A number of years ago, I paid a visit to the Van Gogh Museum in Amsterdam.
At that time I was a reporter, producer and presenter for Radio Netherlands International. The museum had just announced the discovery of a new Van Gogh, and I was on my way to get a first look.
The curator was visibly excited to share his find with the world. So-called “new” Van Gogh’s had popped up now and then, but most of them turned out to be poor imitations or brilliant forgeries. This time around, the authenticity was not in doubt. Why? Because the actual painting was invisible.
As I walked down the climate controlled basement, I saw canvas after canvas radiating with vibrant colors. Some of them were in the process of being restored. Others were carefully wrapped up, ready to go on loan to a museum abroad. Then we stopped at what looked like a huge file cabinet with wide drawers.
“This is it,” said the young curator, as he opened one of the drawers. “Here’s our discovery. It is a portrait of an unknown woman.”
“I don’t understand,” I said. “All I see is a painting of a Patch of Grass.”
The broad brush strokes of vivid green seemed to be sculpted onto the canvas, making this magnificent meadow an almost three-dimensional work of art.
The curator smiled and said: “That’s because you can’t see the portrait. Van Gogh often re-used his old canvases to save money. The painting you’re looking at right now was painted over the image of the woman. Let me show you what the X-ray revealed.
A HIDDEN MASTERPIECE
We believe the painting underneath was made in 1884 or 1885, during a period in which Van Gogh painted several portraits of peasants in the Dutch village of Nuenen.
The colors are kind of gloomy, certainly compared to the work of Impressionists, and that’s probably why Vincent decided to paint a brighter and more commercial scene over it when we was in Paris. As many as one-third of his paintings may conceal earlier works.”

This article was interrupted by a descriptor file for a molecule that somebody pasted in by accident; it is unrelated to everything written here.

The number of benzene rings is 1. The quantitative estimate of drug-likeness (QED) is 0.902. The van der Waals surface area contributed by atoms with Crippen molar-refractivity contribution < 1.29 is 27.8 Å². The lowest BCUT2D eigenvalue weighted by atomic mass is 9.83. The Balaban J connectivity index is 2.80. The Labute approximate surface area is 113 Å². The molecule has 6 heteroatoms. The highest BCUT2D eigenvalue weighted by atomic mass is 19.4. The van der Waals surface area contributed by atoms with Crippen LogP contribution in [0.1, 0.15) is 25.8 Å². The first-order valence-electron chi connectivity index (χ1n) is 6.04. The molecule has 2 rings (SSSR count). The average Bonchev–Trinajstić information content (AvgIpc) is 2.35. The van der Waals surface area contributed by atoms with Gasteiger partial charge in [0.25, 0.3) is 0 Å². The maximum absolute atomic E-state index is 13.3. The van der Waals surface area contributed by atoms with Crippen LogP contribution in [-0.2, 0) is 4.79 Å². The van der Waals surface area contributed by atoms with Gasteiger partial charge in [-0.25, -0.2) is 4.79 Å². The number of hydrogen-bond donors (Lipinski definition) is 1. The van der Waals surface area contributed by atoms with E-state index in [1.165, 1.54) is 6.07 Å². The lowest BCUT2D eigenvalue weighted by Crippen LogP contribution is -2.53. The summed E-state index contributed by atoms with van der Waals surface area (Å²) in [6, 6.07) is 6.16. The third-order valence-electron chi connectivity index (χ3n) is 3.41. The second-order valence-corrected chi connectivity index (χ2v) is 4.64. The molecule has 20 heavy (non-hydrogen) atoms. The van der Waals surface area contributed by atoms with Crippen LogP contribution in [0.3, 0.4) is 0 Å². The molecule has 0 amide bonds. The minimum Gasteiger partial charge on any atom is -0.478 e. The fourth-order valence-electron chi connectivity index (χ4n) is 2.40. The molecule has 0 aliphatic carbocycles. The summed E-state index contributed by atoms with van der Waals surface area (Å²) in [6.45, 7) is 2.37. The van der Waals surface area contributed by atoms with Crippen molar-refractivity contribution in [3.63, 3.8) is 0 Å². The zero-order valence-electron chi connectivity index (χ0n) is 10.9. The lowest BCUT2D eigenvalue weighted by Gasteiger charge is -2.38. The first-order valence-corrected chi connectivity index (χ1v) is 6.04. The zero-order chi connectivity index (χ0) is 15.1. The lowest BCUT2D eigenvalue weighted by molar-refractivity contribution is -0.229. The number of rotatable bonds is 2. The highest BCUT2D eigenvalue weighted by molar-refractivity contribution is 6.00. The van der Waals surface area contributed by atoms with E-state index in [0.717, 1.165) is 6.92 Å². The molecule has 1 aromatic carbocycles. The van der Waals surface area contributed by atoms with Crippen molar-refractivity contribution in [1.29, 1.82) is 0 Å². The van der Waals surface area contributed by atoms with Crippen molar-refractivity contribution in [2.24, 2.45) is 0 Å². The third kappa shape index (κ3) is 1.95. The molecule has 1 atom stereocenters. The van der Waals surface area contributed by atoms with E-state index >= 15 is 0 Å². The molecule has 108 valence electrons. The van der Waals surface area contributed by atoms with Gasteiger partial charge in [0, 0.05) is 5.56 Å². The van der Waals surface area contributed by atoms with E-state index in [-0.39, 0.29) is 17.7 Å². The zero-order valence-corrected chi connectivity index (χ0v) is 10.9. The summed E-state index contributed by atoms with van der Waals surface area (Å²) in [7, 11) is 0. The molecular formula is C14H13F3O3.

In 2008, researchers used a newer technique to penetrate the layers of paint, revealing more details and color of the unknown woman hidden underneath the green grass.
In March of 2012, the Philadelphia Museum of Art had some 40 Van Gogh’s on display at their “Van Gogh Up Close” exhibition. I don’t think “A Patch of Grass” has made it to the U.S. but a work like “Undergrowth With Two Figures” from 1890 is part of the exhibit. Looking at it, one can almost feel the waves of wind whispering in the weeds.
MY U.S. TELEVISION DEBUT
The catalogue for the exhibition was in part funded by the Netherland-America foundation and NBC 10 provides promotional support.
As part of that promotion, Eileen Matthews produced the documentary “Van Gogh Up Close” which aired on March 17. Lori Wilson was the narrator, and you can hear me as the voice of Van Gogh, reading quotes from some of the many letters he wrote.
NBC wanted me to add some authenticity to this production and that made for an interesting challenge because we don’t really know what Van Gogh sounded like. He was born in the South of Holland and at age 20, he moved to London to work for an art dealer. Some scholars believe these were the happiest days of his life.
Van Gogh returned to England for work as a supply teacher in a small boarding school and later he became a missionary’s assistant. This leads me to believe that he might have spoken English with Dutch-British accent.
Here is part of a letter Van Gogh wrote in 1881 to his brother Theo who was an art dealer. These are the actual words Vincent wrote:
Listen to the same letter in English:
Talking to non-Dutch speakers, one thing always comes up when discussing Van Gogh. Nobody seems to know how to correctly pronounce his last name. Is it “Van Goff” or “Van Goh”?
The correct answer: neither.
If you wish to impress your friends and family, here’s how you do it:
A NEW DISCOVERY?
Even today, people claim to have found new masterpieces by van Gogh. On Wednesday March 14th, Joshua Tree resident Michael Wilson announced he had discovered a long-lost painting depicting beech trees at sunset. He bought it for $50 in a junk shop. If the painting turns out to be genuine, it could be appraised at approximately $200 million.
During his lifetime, Van Gogh only sold one oil painting. He lived and died in poverty, but he knew he was leaving an extraordinary legacy.
He once said:
“I can’t change the fact that my paintings don’t sell, but the time will come when people will recognize that they are worth more than the value of the paints used in the picture.”
Well, that’s certainly one of the most prophetic understatements in the history of art. Especially if you take into consideration that some owners of a real Van Gogh might actually have purchased two pictures for the price of one!
Paul Strikwerda ©nethervoice
PS Artsy.com is a terrific online resource for all things Vincent Van Gogh. Click on this link to get to his page.